2. Likewise, there are laws of nature which the Creator established to cause the universe to run orderly. The law of gravity is one. Drive too close to the edge of a cliff and when your car tumbles down the embankment, no one can blame it on God. Well, they will, but they’re wrong.
God’s people who know their Bibles remember that in Revelation 12, Satan is called “the accuser of the brethren” before God. We see him doing just that in Job 1-2. However, going all the way back to the Garden of Eden, we know Satan is first and foremost, the accuser of God to the brethren. In that garden, the serpent tells Eve God is holding out on them and does not want them to be wise and to live forever. He twists God’s goodness into an attack on His love.
He’s been doing it ever since. None of us have to think very long to come up with instances of someone telling the distraught parents that God took the life of their small child by leukemia (or SIDs or a thousand other things) because of some sin in their past.
3. As the result of sin.
Having said God does not send suffering because of someone’s sin, we need to qualify that and point out that a lot of suffering in this life is the direct result of sin.
If I smoke and get cancer, if I drink heavily and get cirrhosis of the liver, if I use drugs and ruin my health, if I get drunk and pick a fight and get cut up, if I rob a store and am shot by the police, if I break the law and am thrown into prison, my suffering is not an arbitrary act of a vengeful God. I did it to myself.
Drunk and speeding and going around a curve on a country road, Edward slammed his car into a tree. Doctors told me he was lucky to be alive, that he had broken almost every bone in his body. The woman in the car with him was killed.
When he recovered to the point where he could speak, Edward said to me, “Brother Joe, why did God do this?” I said, “He didn’t, my friend. You did this all by yourself without any help from Him.”
4. In some cases, we share the suffering of Christ.
I don’t explain it–this may be one of the mysteries of the Christian life–but in some way and to some degree, when we are called upon to suffer in this life for the sake of Jesus, we experience “the fellowship of His sufferings.” That’s Philippians 3:10.
5. Our suffering may be in order to gain an audience with people who would never otherwise hear the gospel.
Jesus told the disciples in Matthew 10 that they would be arrested and tried before kings and governors “as a testimony to them.” That’s another way of saying: “Now, Caesar is not coming to your revival. So, if we’re going to get the gospel to him, we’ll have to do it on his terms. And the way to do that is to get some of you arrested for preaching the gospel. When the case is appealed to him, he will want to hear what you have been telling people. And that is your chance. Tell the story of Jesus.”
That’s exactly what Paul did before the governors in the last few chapters of Acts.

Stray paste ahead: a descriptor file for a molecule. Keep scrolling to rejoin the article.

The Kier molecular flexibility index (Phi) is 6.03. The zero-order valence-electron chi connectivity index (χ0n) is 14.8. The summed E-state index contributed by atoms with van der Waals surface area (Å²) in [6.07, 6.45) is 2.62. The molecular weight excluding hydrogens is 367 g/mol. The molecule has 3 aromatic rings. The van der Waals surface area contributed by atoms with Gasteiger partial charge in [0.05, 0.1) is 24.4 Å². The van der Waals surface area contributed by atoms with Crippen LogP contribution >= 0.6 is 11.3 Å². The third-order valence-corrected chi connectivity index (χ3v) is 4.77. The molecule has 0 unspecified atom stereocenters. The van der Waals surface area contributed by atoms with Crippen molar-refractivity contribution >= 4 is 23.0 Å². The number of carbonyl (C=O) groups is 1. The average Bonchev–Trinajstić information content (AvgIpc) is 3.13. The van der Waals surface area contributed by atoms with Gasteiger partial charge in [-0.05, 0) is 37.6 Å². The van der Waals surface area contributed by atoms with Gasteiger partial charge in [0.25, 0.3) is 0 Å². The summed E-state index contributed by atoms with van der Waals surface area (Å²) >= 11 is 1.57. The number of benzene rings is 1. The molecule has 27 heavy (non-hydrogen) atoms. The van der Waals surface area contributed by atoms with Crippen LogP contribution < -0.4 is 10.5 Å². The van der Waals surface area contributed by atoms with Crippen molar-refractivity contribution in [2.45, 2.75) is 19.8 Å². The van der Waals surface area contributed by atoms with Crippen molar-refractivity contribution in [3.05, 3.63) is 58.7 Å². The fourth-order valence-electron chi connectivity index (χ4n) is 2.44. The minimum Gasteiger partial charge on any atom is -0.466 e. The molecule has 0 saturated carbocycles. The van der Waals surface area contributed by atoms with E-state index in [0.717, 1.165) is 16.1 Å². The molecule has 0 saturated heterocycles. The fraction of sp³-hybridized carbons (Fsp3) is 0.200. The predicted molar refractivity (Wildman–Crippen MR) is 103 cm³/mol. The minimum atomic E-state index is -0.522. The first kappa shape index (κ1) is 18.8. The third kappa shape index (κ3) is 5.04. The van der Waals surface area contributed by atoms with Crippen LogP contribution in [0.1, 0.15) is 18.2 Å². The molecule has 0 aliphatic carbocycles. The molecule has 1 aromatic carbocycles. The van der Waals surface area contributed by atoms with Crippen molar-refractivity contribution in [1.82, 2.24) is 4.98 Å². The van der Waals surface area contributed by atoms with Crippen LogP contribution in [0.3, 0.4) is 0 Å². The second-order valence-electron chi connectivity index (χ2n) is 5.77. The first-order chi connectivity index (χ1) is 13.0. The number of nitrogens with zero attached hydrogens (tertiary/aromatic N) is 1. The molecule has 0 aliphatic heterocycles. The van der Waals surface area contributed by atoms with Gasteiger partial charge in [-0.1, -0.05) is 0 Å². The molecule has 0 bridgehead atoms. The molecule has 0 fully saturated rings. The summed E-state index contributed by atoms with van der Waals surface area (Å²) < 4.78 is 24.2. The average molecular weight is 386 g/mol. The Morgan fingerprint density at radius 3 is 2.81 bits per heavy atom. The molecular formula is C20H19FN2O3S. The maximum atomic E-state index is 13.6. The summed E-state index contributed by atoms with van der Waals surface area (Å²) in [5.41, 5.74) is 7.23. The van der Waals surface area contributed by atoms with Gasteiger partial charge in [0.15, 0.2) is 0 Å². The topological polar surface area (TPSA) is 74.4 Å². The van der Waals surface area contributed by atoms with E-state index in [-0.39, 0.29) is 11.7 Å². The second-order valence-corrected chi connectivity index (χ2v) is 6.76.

6. As a witness to the rest of the world.
“These Christians die well,” an early spectator said of the followers of Christ.
When Paul and Silas were thrown into Philippi’s jail after a severe beating, they sang hymns and prayed. Luke says, “And the other prisoners were listening to them.” (Acts 16:25)
Sometimes the Lord lets His people go through suffering and trials to demonstrate to the rest of the world the difference He makes in lives.
7. To refine and purify believers. This is what Peter had in mind in our text:
“That the trial of your faith, being more precious than gold which perishes, even though tried by fire, may be proven genuine and may result in praise, glory and honor when Jesus Christ is revealed.” (I Peter 1:7)
Here is the same test from The Message: “Pure gold put in the fire comes out of it ‘proved’ pure; genuine faith put through this suffering comes out of it ‘proved’ genuine.”
8. To separate the wheat from the chaff, the true from the fake, the faithful from the fair-weather.
C. S. Lewis said, “If only my toothache would stop, I could write another chapter about Pain.”
The point being, it’s easier to write about it than deal with it.
Lewis claimed to be a coward when it came to dealing with suffering. He said, “If I knew any way of escape, I would crawl through sewers to find it.”
The first book which Lewis wrote to defend and explain the Christian faith came in 1940 (the year I came also) and dealt with “The Problem of Pain.” This, he felt, was the primary accusation against God. Before, as an atheist, he would have cited suffering in the world as the number one reason for his unbelief.
Lewis made several points about pain and suffering:
1. It hurts.
2. Suffering is not good in itself.
3. It will never be removed from this world by social and scientific progress.
4. The security and happiness which we crave cannot be found in this life except in moments; it would keep us from God.
5. Pain is a unique kind of evil in that it does not spread or reproduce itself. In fact, it may be cleansing, it may destroy our pride, and it may turn us away from evil.
Pastors should never forget that among the people in the pews are those going through great pain. When a pastor preaches on the sanctity of human life and calls for the end of abortions, he must not forget that sitting before him will be women who have committed abortions and carry untold amounts of guilt. They do not need judgment, but redemption and love and forgiveness.
When a pastor calls on wives to submit to their husbands, he needs to be reminded of the women in the congregation whose husbands are drunken louts who beat them. Submission to such brutes is the last thing these women need to do.
“Lord, help us to show mercy to all, but particularly to those who suffer. And rather than sit around holding debates and symposiums on the theology of suffering, let us go forth to do something about it: feed the hungry, clothe the naked, shelter the homeless, heal the sick. And thus we shall be like Jesus.”